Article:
Written/Shared by David Alexander, Nature Into Action
Allowing children to use their hands to create projects from natural materials can make for very rewarding learning experiences. With limited amounts of time available for projects in today’s formal and non-formal classrooms the following crafts are my favorite for introductory activities related to Native American Life. Please comment and share your favorites in the comment section below.
Clay Track Necklace: Make a ball of air dry clay slightly larger than a golf ball and press it flat into a disk. Next press an animal foot into the clay to leave an impression. Add a hole with a pencil for string to turn into a necklace or ornament. The track can also be used to represent your spirit animal. Or make Plaster Animal Tracks!
Birch Bark Containers: Students use cardboard in the same way one would use bark to fold and sew a basket. If they excel with the cardboard they are given bark to try. Use a hole puncher to make holes on the sides and have children thread a string through and tie a single overhand knot. I’d recommend the saddle stitch if you have a small group but with 15 six and seven year old children and limited time it proved difficult.
Walking Sticks: Let the children find a stick in the forest and decorate it with string, feathers and other bits and pieces you may have available. Bring a hand saw or loppers to cut a few pieces to share.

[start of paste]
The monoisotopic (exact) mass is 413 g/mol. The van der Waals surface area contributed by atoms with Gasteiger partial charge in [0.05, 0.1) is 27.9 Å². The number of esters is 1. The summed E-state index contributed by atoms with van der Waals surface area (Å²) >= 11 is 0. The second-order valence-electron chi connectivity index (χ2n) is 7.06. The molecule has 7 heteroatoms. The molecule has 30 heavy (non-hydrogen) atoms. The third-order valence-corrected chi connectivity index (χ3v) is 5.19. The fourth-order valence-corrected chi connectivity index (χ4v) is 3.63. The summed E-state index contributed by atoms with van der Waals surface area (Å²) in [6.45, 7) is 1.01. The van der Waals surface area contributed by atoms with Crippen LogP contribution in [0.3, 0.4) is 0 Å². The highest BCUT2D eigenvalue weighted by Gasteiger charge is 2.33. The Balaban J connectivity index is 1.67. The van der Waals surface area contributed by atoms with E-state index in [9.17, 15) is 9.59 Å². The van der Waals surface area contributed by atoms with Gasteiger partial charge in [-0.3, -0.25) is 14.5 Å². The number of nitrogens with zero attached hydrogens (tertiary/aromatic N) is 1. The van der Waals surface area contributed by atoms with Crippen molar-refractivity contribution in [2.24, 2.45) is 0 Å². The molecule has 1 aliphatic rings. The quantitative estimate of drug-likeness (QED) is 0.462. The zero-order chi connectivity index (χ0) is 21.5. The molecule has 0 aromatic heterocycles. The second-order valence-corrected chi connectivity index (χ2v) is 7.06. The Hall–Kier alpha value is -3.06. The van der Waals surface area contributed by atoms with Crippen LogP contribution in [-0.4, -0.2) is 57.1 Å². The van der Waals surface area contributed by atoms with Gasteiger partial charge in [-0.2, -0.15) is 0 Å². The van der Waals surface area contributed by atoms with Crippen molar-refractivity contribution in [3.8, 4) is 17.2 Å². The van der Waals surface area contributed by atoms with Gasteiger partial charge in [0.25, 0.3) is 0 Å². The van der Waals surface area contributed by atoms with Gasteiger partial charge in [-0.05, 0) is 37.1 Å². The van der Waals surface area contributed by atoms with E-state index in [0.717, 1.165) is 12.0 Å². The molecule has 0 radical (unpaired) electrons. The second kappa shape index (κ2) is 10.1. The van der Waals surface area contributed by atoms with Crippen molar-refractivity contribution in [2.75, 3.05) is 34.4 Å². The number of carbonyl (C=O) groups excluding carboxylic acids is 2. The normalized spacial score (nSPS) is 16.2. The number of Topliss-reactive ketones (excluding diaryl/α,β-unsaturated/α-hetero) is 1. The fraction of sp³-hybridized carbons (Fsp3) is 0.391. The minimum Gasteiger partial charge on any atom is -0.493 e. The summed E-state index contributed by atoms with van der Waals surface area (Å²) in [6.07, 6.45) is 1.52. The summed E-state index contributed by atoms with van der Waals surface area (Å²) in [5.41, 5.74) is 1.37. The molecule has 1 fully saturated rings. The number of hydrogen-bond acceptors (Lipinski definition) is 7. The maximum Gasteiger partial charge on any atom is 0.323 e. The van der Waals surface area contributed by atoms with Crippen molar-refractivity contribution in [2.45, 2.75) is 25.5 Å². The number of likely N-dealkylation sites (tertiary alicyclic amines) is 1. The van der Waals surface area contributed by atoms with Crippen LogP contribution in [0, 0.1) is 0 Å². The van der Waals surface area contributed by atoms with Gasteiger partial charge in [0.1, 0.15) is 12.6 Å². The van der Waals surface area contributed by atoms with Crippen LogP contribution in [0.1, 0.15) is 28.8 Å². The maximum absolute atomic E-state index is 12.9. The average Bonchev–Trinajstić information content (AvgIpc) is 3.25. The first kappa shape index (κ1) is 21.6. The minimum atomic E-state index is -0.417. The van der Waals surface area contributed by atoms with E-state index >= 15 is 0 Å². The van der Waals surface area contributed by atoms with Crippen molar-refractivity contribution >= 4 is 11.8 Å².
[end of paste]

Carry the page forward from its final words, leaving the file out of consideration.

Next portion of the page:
Dream Catcher: Cut a piece of willow, dogwood or other flexible branch to create a circle within which you can create your dream catcher. Instruct students to tie a piece of string or artificial sinew to the side and begin to tie it across adding beads or feathers as they like while attempting to stay out of the middle to create an eye. Native Americans of the Great Plains believed the air filled with both good and bad dreams. According to legend, the good dreams pass through the center hole to the sleeping person and the bad dreams are trapped in the web, where they perish in the light of dawn.
Corn Cob Darts: Simply add a feather into the back of a corncob. Can be used for stalking games or to demonstrate how children develop skills and coordination in play that may be necessary skills for adults to acquire food. The corn cob dart is like that of a spear or throwing stick used in hunting.
Dyeing Bracelets: Make reverse wrap cord or braid cotton string into a bracelet. Place the string into a dye bath from boiled blueberries or other natural dye of your choice. Add salt and vinegar as a mordant to fix the dye and let dry in the sunshine.
Pokean: Wrap corn husk around a pebble and tie tight. Add a feather for decoration. Tap the poekan in the air like a hackysac but use both feet and hands.
Ring and Pin: Find a stiff stick about 12″ long and a flexible branch from a willow or dogwood that can be bent into a circle. Tie the two together with some cord, sinew, yarn, raffia, jute or whatever you choose. Try and flip the circle onto the stick. This game is sometimes referred to as “spear the deer”. The player who takes the least amount of tries to put the stick through the hoop wins.
Medicine Bag: As detailed in another post. Students can create their own medicine bag with simple materials such as raffia, felt, canvas duck cloth, etc…
Clay Pots: Using air dry clay or naturally harvested clay children create pinch and/or coil pots. Arrowheads can be used to soften or draw designs on the sides.